I couldn't be happier to see praise for Lucas echo around the internet after his dominating performance against the league leaders yesterday. Passing, tackling, interceptions, the whole package. It's as if he suddenly turned a corner.
Oh, wait. Those are his passing statistics against Manchester United in March 2009. This is yesterday's chalkboard.
And this is a comparison of his tackles in the two matches.
Now, the above could be an example of how statistics never tell a full story. And Lucas was comparatively better yesterday: more incisive forward passes, more tackles attempted and won, with a far bigger role than he had in March 2009. I remember being impressed by that Lucas' performance almost 20 months ago, but nowhere near as impressed as I was by his all-around dynamism yesterday. He's frequently been better against bigger opposition, but never 'grabbed the game by the scruff of the neck' as he did yesterday. You didn't see YouTube compilations like this after the United match.
In addition, there were vast differences in the two victories. Yesterday's win came be summed up by perseverance, a willingness to work until legs fell off, and two superlative strikes from Torres. This season's Liverpool is a side struggling for form, swimming against an incoming tide. In contrast, the victory over United was utter domination after the Mancs opened the scoring, with Liverpool in the middle of a streak where they played some of their best football ever under Benitez.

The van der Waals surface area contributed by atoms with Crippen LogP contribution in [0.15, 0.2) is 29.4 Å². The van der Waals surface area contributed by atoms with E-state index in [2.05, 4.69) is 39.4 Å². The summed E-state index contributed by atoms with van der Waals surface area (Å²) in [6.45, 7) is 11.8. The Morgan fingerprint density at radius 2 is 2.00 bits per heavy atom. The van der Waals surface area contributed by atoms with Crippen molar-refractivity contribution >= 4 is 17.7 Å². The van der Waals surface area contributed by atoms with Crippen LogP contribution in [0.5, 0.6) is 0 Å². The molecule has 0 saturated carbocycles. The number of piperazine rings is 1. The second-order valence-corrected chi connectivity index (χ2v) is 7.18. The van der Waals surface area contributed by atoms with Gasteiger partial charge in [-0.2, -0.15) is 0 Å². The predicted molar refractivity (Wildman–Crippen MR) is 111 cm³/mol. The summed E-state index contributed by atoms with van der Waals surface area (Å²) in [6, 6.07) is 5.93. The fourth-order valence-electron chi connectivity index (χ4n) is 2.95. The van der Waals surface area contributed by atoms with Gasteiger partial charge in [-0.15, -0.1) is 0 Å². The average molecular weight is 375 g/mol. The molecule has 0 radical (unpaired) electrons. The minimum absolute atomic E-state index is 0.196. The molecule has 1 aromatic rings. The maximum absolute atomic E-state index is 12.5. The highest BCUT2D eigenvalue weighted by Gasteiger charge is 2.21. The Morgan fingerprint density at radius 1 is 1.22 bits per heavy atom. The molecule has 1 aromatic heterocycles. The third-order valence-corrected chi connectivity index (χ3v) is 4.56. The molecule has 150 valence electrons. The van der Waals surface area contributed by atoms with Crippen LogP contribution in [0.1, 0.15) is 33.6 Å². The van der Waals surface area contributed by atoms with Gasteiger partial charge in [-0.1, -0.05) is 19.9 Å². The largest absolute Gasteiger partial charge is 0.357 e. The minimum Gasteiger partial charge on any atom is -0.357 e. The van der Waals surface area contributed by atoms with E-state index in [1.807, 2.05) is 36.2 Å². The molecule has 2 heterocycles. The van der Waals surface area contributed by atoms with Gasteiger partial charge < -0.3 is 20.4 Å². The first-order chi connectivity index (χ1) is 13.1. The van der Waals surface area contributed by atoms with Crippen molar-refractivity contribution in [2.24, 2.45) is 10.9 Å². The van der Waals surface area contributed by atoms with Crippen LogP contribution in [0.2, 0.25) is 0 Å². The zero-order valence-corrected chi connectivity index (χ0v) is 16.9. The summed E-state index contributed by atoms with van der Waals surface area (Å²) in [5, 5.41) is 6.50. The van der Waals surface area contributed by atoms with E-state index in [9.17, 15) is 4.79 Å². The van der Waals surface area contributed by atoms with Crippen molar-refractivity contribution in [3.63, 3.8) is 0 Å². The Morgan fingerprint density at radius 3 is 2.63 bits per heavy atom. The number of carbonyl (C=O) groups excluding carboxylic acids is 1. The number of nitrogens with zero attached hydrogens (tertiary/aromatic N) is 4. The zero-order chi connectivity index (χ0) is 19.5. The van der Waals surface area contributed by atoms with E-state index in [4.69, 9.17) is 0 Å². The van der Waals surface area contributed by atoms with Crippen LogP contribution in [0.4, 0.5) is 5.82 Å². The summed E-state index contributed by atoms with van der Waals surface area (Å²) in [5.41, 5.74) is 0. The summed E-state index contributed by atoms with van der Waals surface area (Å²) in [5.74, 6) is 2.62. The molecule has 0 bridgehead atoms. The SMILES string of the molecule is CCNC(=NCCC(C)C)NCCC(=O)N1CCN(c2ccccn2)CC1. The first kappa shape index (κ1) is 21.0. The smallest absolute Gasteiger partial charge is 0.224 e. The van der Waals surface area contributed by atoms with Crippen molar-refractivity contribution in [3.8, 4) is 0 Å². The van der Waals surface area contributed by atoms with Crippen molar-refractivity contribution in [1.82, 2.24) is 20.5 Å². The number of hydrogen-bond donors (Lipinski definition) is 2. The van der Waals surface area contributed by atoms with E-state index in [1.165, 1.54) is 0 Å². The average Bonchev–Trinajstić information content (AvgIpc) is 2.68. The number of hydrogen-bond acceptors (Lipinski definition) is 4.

But the point remains. No matter how impressive he was against Chelsea, deserving every bit of praise he's come in for, it wasn't his first rodeo. He's deserved criticism in the past, on a steep learning coming from Brazil at the age of 20. I can't and won't pretend he hasn't made some mistakes, and has had to improve every aspect of his game. There have been growing pains every step of the way. Yet people seem to forget he's still only 23, held to a higher standard than many players at a similar age, especially foreign ones still adapting to a different style of play and massively different culture. Central midfield in the Premier League is an unforgiving position. But the kid's strength of character, replying to boos from the Anfield faithful by putting his head down and working harder, always led me to believe that growth was possible. Not to mention that he's been one of Liverpool's most consistent players for more than a year now, although that's admittedly not much to gloat over after the year Liverpool's had.
What I'm trying to hammer home is that yesterday wasn't the first time he's shone in a Liverpool shirt, even if it was his best overall performance. And, with Liverpool needing the young man to play an increasingly larger role, I'm fairly certain it won't be the last.